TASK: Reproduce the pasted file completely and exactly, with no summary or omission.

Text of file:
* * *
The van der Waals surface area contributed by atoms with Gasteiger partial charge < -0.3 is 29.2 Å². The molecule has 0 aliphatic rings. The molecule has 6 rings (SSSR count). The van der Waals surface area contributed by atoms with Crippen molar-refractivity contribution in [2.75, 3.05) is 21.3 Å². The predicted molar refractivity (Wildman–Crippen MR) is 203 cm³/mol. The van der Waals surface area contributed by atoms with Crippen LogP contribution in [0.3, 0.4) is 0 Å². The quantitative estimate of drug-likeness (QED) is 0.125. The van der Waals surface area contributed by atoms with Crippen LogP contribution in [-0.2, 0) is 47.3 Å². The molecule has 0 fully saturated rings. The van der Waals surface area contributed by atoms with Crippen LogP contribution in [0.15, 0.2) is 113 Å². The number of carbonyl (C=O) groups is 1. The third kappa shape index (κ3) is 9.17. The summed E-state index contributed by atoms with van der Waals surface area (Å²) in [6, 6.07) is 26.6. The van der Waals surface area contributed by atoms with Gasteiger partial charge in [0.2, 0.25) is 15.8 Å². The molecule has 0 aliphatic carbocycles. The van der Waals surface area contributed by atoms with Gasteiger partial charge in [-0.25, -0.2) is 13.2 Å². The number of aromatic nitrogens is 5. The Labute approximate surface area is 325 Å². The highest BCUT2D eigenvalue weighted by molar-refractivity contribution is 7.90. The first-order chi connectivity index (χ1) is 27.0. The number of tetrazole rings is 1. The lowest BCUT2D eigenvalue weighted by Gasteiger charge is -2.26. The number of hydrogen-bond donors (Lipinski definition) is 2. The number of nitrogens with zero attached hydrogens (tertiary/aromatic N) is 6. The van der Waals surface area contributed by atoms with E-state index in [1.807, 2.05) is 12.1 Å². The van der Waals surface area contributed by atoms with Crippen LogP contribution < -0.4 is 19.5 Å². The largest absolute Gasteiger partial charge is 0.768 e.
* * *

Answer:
The van der Waals surface area contributed by atoms with Gasteiger partial charge < -0.3 is 29.2 Å². The molecule has 0 aliphatic rings. The molecule has 6 rings (SSSR count). The van der Waals surface area contributed by atoms with Crippen molar-refractivity contribution in [2.75, 3.05) is 21.3 Å². The predicted molar refractivity (Wildman–Crippen MR) is 203 cm³/mol. The van der Waals surface area contributed by atoms with Crippen LogP contribution in [0.3, 0.4) is 0 Å². The quantitative estimate of drug-likeness (QED) is 0.125. The van der Waals surface area contributed by atoms with Crippen LogP contribution in [-0.2, 0) is 47.3 Å². The molecule has 0 fully saturated rings. The van der Waals surface area contributed by atoms with Crippen LogP contribution in [0.15, 0.2) is 113 Å². The number of carbonyl (C=O) groups is 1. The third kappa shape index (κ3) is 9.17. The summed E-state index contributed by atoms with van der Waals surface area (Å²) in [6, 6.07) is 26.6. The van der Waals surface area contributed by atoms with Gasteiger partial charge in [0.2, 0.25) is 15.8 Å². The molecule has 0 aliphatic carbocycles. The van der Waals surface area contributed by atoms with Gasteiger partial charge in [-0.25, -0.2) is 13.2 Å². The number of aromatic nitrogens is 5. The Labute approximate surface area is 325 Å². The highest BCUT2D eigenvalue weighted by molar-refractivity contribution is 7.90. The first-order chi connectivity index (χ1) is 27.0. The number of tetrazole rings is 1. The lowest BCUT2D eigenvalue weighted by Gasteiger charge is -2.26. The number of hydrogen-bond donors (Lipinski definition) is 2. The number of nitrogens with zero attached hydrogens (tertiary/aromatic N) is 6. The van der Waals surface area contributed by atoms with E-state index in [1.807, 2.05) is 12.1 Å². The van der Waals surface area contributed by atoms with Crippen LogP contribution < -0.4 is 19.5 Å². The largest absolute Gasteiger partial charge is 0.768 e.